My Toastmaster Speech “Monkey Business”

Here’s the text to a Toastmaster speech I gave in February. The project involves using visual aids, and you can see the photos from my PowerPoint.

The title is Monkey Business, and it’s about the wild animals I encountered during a year-long trip through Central America in the late 70’s.

I only had five to seven minutes for my speech, so I limited my animal stories to encounters with vampire bats, giant land crabs, and monkeys.

Left out because of time constraints are sharks, tree sloths, snakes, assorted nasty insects, and raccoons.

Please let me know what you think!


We’re all familiar with the animals that live with us—dogs and cats and such–but what’s it like when we live with wild animals?

I had the opportunity to find out when I was a young man and went on a yearlong trip to Central America.

Along with two friends — who were both also named Steve: we were the Three Steves — we traveled to remote areas… in the mountains, rain forests, and tropical beaches where the only footprints in the sand were the ones we made.


That’s me, more than 30 years ago, on top of one of the pyramids at the ancient Mayan city of Tikal, Guatemala. Tired, hungry, hot. One of the other Three Steves, Steve Rankin, is loading his camera a few steps down. Steve Call snapped this shot.

We surfed, fished, explored ancient Mayan ruins—and we lived outdoors, where there were very few people, and lots of wildlife.

A few adventures will show what it’s like when your neighbors are snakes and scorpions, parrots and monkeys.

We camped in a field in Costa Rica. There was a herd of cattle. And when we got in our hammocks at night, the cattle came over and bedded down with us. I could reach out and pat a steer. But in the morning, we saw trickles of blood running down the necks of some of them. Vampire bats. The next night I slept with a towel wrapped around my neck.

Vampire bats do millions of dollars of damage to the cattle industry in Central America.

Vampire bats do millions of dollars of damage to the cattle industry in Central America.

That was a nervous night, but it wasn’t the most frightening. That happened one rainy night and we were in our tent sleeping on cots. You don’t sleep on the ground in the rain forest, for reasons that you’ll soon learn. We were awakened by clicking noises…CLICK, CLICK, CLICK, CLICK, CLICK CLICK.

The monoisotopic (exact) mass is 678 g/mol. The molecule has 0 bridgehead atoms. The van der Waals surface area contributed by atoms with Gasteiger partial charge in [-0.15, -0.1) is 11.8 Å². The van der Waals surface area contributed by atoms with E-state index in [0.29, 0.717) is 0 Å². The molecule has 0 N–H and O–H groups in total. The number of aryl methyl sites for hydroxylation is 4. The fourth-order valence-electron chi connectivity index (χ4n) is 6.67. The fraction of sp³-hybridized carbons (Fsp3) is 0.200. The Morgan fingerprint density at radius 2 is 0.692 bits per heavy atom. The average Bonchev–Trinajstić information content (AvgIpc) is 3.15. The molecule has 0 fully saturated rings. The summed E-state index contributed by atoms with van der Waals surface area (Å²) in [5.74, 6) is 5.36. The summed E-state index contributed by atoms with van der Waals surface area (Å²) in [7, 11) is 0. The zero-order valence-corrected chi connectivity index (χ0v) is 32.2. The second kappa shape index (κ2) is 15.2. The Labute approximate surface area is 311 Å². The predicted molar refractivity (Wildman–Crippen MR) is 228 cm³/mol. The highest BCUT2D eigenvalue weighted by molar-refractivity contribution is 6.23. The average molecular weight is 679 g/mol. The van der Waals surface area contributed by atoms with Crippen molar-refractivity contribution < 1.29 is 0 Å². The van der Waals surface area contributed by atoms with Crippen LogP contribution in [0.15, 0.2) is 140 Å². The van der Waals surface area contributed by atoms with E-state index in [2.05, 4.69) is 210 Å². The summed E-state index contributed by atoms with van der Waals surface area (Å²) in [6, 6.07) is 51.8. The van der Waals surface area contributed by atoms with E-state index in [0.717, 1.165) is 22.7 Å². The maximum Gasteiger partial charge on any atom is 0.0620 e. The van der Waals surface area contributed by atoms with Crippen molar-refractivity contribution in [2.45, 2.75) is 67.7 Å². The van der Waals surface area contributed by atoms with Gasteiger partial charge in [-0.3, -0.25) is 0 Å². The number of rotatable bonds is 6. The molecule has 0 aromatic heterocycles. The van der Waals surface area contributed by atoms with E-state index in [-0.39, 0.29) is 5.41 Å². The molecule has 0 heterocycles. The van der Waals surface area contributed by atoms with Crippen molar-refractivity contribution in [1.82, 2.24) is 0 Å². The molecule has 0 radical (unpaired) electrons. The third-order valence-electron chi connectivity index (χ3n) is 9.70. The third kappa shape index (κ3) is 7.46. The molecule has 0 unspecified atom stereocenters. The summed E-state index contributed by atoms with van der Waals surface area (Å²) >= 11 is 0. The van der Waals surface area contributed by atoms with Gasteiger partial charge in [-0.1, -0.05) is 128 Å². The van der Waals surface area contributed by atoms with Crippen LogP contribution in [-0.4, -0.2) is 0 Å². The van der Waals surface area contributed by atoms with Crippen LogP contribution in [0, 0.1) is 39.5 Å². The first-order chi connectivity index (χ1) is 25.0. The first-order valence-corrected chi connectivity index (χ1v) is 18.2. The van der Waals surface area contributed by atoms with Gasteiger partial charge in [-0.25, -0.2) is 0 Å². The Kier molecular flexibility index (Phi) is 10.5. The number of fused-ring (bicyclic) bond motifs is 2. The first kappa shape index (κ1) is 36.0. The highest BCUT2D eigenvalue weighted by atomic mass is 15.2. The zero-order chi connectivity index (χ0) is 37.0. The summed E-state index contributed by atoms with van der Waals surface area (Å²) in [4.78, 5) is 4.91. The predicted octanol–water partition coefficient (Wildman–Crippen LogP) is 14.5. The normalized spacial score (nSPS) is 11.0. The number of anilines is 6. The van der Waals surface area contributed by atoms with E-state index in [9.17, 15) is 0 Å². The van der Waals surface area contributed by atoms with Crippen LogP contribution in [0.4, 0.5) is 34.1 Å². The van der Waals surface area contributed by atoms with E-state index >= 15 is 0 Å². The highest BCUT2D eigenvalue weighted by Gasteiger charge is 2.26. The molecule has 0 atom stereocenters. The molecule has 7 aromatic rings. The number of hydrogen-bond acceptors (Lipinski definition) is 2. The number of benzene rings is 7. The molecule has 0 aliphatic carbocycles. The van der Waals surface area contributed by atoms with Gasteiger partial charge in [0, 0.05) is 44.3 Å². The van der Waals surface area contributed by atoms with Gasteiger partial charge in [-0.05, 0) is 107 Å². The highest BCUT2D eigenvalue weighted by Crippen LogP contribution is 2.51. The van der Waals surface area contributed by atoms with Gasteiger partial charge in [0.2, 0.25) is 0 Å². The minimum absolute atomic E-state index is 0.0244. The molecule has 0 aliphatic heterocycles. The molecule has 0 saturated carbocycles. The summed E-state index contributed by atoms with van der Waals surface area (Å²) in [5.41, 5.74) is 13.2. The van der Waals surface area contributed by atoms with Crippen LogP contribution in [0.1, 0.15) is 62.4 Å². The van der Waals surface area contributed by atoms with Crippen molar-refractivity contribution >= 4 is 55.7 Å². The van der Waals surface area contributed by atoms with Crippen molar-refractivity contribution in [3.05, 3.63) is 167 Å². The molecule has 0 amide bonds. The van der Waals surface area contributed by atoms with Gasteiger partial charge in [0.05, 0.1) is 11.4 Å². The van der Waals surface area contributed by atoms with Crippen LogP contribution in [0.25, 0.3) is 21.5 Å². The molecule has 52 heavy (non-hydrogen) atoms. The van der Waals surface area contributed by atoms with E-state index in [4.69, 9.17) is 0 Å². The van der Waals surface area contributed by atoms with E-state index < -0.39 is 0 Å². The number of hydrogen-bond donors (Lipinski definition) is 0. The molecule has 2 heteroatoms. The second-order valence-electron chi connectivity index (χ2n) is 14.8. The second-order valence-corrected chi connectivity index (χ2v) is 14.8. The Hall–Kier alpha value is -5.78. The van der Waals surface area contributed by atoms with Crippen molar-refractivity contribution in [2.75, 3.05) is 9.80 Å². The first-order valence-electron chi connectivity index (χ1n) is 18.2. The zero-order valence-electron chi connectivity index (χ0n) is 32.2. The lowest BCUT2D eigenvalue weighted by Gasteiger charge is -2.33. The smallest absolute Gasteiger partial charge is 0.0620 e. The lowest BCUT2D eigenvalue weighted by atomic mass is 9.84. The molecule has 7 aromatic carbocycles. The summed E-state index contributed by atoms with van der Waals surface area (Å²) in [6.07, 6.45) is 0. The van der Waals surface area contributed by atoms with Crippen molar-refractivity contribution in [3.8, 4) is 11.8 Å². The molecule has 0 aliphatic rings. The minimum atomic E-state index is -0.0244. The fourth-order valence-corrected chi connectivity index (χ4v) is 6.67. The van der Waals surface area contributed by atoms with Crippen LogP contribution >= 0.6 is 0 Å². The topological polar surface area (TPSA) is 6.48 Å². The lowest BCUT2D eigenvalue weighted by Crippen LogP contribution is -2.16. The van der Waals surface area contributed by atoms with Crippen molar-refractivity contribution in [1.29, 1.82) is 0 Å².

We lit the lantern and into the tent marched a dozen or so giant land crabs, some as big as my hand. They were clicking their claws at us and tried to climb up onto the cots.

I think they wanted to eat us! A battle raged and in the morning their broken shells littered the floor.

And we cooked and ate some of them.

Some of the land crabs had shells as big as my hand, and their claws were especially intimidating

Some of the land crabs had shells as big as my hand. With their vibrant purple shells, they looked imported from outer space.

We ate the crabs because food was scarce. Animals spend all their time looking for food. And when our supplies ran low, so did we.

The rule in the rain forest is Kill and Eat. Kill and Eat. Or, in the case of monkeys, Steal and Eat.

Monkeys believe in sharing: What is monkey’s is yours; what is yours is monkey’s. Monkeys not having anything, you can see how that works.

Spider Monkeys like sharing... your stuff!

Spider monkeys like sharing… your stuff!

We stayed several weeks on a lonely tropical beach where the rain forest came right up to the sand.


As our supplies gave out, the only thing we had to eat, if we couldn’t catch a fish, was rice and beans.

While the other two Steves were fishing, I went into the rain forest. I found a banana tree, with a big bunch of green bananas. I carried the bananas triumphantly back to camp.

We strung the bananas from a tree to ripen. But when we were away fishing, the monkeys came and got them. They left us two or three bananas. Because monkeys believe in sharing.

One monkey befriended us. Chiquita, as we called her, must have been someone’s pet, and when she got big and stinky, they released her back in the jungle.

Chiquita invited herself into our camp one day for lunch. Then she moved in. Every morning when I climbed out of my hammock, there was Chiquita sitting on Steve Rankin’s lap, sharing a cup of coffee.

But Chiquita was the exception. People and wild animals don’t mix. We don’t understand them, nor they us.

We take it personal when they try to suck our blood, or eat us, or take our property.

But the animals, like some Mafia hit man, will tell you, “Hey, nothing personal. It’s just business.”

The Three Steves. From left, Steve Rankin, Steve Call and me, Steve Blaszcak. Known to locals as “Los Tres Borracios” or “Gringos Perdido” and once, “Los Tres Insectos” — The Three Drunks, Lost Gringos, and The Three Bugs. Photo taken in 1978 at remote “restaurant” on east coast of Costa Rica, near where monkeys stole our bananas.


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